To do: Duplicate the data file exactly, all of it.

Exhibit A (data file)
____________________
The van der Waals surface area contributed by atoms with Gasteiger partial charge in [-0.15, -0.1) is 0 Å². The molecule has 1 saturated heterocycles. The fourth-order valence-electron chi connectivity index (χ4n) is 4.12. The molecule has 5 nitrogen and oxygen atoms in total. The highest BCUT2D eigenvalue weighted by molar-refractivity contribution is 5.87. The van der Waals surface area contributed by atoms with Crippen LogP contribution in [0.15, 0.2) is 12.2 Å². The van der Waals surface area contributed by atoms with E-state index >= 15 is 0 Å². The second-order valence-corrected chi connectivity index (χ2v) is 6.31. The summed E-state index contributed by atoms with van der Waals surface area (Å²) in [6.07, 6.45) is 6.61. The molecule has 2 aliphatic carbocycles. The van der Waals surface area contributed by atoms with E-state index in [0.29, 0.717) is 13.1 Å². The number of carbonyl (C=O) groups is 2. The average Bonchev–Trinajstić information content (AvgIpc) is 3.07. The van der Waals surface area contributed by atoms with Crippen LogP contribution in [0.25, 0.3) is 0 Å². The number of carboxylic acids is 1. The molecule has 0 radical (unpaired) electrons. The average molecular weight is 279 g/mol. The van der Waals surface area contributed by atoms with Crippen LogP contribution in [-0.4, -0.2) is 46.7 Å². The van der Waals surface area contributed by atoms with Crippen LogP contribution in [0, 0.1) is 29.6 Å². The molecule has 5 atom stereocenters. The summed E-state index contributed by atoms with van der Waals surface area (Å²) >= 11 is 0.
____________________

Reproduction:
The van der Waals surface area contributed by atoms with Gasteiger partial charge in [-0.15, -0.1) is 0 Å². The molecule has 1 saturated heterocycles. The fourth-order valence-electron chi connectivity index (χ4n) is 4.12. The molecule has 5 nitrogen and oxygen atoms in total. The highest BCUT2D eigenvalue weighted by molar-refractivity contribution is 5.87. The van der Waals surface area contributed by atoms with Crippen LogP contribution in [0.15, 0.2) is 12.2 Å². The van der Waals surface area contributed by atoms with E-state index >= 15 is 0 Å². The second-order valence-corrected chi connectivity index (χ2v) is 6.31. The summed E-state index contributed by atoms with van der Waals surface area (Å²) in [6.07, 6.45) is 6.61. The molecule has 2 aliphatic carbocycles. The van der Waals surface area contributed by atoms with E-state index in [0.29, 0.717) is 13.1 Å². The number of carbonyl (C=O) groups is 2. The average Bonchev–Trinajstić information content (AvgIpc) is 3.07. The van der Waals surface area contributed by atoms with Crippen LogP contribution in [0.25, 0.3) is 0 Å². The number of carboxylic acids is 1. The molecule has 0 radical (unpaired) electrons. The average molecular weight is 279 g/mol. The van der Waals surface area contributed by atoms with Crippen LogP contribution in [-0.4, -0.2) is 46.7 Å². The van der Waals surface area contributed by atoms with Crippen LogP contribution in [0, 0.1) is 29.6 Å². The molecule has 5 atom stereocenters. The summed E-state index contributed by atoms with van der Waals surface area (Å²) >= 11 is 0.